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Cancer screening refers to the identification of subclinical disease in a population through rapid and easy examinations and/or tests. The design and implementation of cancer screening requires the creation of mechanisms for systematic follow-up of individuals with abnormal results, a robust participation of the target population (at least 70%), and the infrastructure to offer the test and to further investigate and/or treat any abnormal findings (World Health Organization 2018; Maxim et al. 2014).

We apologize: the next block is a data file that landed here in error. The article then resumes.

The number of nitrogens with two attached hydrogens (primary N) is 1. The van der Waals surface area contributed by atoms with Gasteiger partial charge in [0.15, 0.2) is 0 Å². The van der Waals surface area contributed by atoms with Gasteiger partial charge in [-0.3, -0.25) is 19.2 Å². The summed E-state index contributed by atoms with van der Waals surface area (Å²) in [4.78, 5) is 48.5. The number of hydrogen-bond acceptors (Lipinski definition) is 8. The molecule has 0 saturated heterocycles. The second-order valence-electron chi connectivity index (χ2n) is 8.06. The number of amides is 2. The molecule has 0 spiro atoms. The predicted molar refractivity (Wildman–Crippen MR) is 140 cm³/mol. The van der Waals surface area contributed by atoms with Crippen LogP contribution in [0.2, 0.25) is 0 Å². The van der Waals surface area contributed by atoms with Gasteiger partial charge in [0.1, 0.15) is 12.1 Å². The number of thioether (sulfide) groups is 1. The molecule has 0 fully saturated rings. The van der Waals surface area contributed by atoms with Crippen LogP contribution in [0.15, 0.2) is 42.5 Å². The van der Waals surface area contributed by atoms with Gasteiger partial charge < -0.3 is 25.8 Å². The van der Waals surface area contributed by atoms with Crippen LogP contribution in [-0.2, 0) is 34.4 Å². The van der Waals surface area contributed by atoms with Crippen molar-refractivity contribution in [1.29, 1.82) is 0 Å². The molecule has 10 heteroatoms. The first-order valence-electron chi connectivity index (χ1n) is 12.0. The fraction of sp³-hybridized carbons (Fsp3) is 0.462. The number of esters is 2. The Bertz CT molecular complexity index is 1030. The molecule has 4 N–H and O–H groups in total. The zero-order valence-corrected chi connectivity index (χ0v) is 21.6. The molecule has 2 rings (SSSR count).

In 2018, the four most common malignancies among people aged ≥65 years worldwide were those of the lung, colon, prostate, and breast, all of which are susceptible to screening (Ferlay et al. 2018). Ideally, detecting (and treating) cancer at an early stage should lead to a reduction in mortality. However, most randomized controlled trials (RCT) of screening strategies have included...
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